What were we thinking! promote confidence and reduce distress in parents with a first baby

Men and postnatal worry

By Heather Rowe

Men and postnatal worry

Becoming a parent for the first time involves losses and gains as well as lots of things to worry about. What are the common sources or worry for new fathers? How can fathers combat it?

Common sources of worry or anxiety in new fathers are:

  • The additional financial responsibilities
  • Creating their new identity as a ‘father’
  • Caring well for their baby
  • The changing dynamics of their family and intimate partner relationships

Managing on one income whilst one partner is away from the paid workforce, choosing how much like your own father you want to be and what you want to do differently, learning about infant care, and having to share your partner’s affection with the new baby are concerns that most new fathers experience. Sometimes other stressful life events coincide with becoming a parent. Being very irritable is a sign that something is worrying you and it is important to recognise and manage your concerns actively.

We no longer live in a society where fathers are automatically the ‘providers’ for the family and mothers the ‘nurturers’. However, rigid ideas about ‘who does what’ are still common. Traditional understandings of masculinity include that men don’t talk about their feelings. So some men respond to worrying by staying away from home in paid work for longer hours, exercising more or drinking more alcohol. These are all ways of avoiding thinking or talking about worries.

The first step to tackling your worry is not to avoid what is worrying you. Some fathers opt out of caring for their baby because they are afraid that they might ‘get it wrong’. Remember that you can gently remind your partner that you are learning and that criticism is not helpful. It is OK to ask for guidance.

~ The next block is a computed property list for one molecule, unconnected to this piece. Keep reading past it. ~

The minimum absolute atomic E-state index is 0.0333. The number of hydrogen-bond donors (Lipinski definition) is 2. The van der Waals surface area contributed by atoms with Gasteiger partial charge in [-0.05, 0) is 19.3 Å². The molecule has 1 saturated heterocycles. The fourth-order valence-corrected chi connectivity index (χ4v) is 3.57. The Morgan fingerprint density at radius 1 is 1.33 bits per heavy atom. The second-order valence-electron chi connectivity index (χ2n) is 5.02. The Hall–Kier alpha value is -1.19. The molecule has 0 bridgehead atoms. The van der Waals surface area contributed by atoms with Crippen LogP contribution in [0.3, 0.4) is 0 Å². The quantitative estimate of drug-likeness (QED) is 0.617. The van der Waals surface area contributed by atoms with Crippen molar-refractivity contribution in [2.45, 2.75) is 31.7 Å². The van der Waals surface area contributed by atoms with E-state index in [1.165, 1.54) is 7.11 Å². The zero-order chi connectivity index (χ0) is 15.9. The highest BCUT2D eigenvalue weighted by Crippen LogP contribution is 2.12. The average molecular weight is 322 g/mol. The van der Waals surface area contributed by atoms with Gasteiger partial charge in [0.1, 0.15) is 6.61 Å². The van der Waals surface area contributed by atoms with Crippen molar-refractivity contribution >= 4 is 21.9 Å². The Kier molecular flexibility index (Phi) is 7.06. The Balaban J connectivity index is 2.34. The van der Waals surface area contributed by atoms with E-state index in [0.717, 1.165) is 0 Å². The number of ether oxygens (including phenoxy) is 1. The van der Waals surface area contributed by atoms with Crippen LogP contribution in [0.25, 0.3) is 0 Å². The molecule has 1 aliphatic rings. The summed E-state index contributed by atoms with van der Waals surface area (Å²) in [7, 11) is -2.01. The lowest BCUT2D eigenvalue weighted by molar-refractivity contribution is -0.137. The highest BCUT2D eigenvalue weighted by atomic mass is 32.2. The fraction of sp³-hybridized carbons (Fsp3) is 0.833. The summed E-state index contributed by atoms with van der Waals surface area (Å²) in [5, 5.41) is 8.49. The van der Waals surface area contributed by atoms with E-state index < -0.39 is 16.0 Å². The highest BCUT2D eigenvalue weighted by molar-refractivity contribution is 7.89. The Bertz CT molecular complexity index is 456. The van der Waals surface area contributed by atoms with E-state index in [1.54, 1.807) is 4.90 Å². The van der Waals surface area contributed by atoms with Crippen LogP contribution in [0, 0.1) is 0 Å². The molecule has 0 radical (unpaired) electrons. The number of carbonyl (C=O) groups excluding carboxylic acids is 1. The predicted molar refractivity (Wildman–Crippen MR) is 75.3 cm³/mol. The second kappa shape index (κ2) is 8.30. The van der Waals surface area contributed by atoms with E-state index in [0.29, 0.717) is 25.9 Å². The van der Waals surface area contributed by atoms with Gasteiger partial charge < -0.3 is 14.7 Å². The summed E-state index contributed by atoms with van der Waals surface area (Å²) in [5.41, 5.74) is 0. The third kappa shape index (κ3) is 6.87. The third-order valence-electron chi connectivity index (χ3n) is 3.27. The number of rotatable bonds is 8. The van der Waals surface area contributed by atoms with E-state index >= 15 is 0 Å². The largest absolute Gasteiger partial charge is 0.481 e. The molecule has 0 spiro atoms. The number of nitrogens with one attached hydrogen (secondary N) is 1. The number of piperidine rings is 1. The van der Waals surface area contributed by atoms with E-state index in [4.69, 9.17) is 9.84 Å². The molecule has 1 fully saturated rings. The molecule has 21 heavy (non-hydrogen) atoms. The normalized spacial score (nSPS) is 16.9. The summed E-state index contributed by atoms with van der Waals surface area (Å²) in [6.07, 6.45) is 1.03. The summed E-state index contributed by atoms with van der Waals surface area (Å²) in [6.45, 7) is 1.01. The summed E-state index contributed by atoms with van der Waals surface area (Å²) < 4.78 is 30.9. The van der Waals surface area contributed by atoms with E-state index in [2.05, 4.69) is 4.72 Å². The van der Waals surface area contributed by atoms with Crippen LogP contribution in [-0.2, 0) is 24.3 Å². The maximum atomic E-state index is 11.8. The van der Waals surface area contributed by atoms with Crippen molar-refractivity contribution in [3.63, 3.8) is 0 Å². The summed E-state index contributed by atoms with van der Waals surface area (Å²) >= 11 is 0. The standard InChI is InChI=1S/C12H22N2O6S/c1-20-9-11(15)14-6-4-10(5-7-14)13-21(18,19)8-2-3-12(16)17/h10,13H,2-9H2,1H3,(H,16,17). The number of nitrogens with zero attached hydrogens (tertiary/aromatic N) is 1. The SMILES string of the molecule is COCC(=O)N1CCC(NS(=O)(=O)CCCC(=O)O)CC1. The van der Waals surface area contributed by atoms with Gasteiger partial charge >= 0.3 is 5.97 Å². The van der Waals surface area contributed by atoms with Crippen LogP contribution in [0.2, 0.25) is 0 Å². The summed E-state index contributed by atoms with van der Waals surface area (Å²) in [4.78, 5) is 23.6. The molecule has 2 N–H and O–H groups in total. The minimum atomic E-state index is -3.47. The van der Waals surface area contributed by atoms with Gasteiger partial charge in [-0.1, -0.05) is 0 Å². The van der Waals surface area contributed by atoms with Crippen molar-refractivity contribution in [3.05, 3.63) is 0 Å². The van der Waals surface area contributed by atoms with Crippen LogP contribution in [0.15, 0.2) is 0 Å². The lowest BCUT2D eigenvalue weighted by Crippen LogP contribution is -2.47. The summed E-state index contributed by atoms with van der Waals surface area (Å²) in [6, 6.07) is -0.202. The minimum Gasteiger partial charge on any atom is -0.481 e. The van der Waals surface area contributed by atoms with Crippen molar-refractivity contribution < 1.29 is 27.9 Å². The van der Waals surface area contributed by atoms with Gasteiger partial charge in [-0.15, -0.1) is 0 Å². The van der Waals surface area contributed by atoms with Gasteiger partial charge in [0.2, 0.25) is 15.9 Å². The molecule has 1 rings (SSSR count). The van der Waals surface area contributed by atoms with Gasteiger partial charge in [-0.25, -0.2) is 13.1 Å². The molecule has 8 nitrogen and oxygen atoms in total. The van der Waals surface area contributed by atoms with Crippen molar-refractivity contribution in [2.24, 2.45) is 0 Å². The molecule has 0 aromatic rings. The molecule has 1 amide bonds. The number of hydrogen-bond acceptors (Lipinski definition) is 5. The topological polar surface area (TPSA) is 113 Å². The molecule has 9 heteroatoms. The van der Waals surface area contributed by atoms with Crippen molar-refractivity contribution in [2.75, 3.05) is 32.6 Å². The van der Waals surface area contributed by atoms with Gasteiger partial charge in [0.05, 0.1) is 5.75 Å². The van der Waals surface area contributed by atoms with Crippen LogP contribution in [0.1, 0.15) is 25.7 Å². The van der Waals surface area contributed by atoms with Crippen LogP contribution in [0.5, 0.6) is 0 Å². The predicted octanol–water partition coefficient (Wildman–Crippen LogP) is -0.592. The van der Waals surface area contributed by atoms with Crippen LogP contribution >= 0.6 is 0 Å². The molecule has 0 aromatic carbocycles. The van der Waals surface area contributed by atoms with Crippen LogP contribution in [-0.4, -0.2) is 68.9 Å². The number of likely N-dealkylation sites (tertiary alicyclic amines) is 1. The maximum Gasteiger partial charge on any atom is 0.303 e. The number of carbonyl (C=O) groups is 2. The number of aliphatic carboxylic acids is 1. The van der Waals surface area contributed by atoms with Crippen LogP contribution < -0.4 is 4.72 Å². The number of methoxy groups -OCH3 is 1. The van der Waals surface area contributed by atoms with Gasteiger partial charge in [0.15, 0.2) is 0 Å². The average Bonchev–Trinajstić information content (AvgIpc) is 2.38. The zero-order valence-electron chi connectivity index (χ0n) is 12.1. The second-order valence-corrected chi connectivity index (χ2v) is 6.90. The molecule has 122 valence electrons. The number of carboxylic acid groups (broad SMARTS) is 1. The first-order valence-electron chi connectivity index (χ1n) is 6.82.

The next step is to talk to your partner. Find a time when you are not tired and irritable. Take turns in expressing how you feel. Listen carefully to each other. Plan some solutions to your worries: you can make a list of your priorities for spending or create a household budget, discuss your hopes and fears about being a father, agree that babies thrive on care from both parents, acknowledge that fathers need opportunities to practise being a competent caregiver, and decide on new ways to support each other that you might not have needed before the birth. It is helpful to be listened to with patience and kindness. Family members and close friends can also be good listeners.

If you are experiencing excessive worry that is interfering with your life, you could consider consulting a health professional who specialises in the emotional needs of new parents. Your family doctor is the best person to ask about services in your area.

Undue worry and anxiety can have a profound effect on a family’s wellbeing and a baby’s development. You can combat excessive worry by not avoiding what is worrying you and by taking active steps to find solutions to your concerns. 

Heather is Senior Research Fellow with expertise in women's health research and health promotion practice. She translates expert knowledge into mental health promotion programs for women and their families. She has a special research interest in using technologies to reach diverse groups of women and their families during the childbearing year and at other phases of life.

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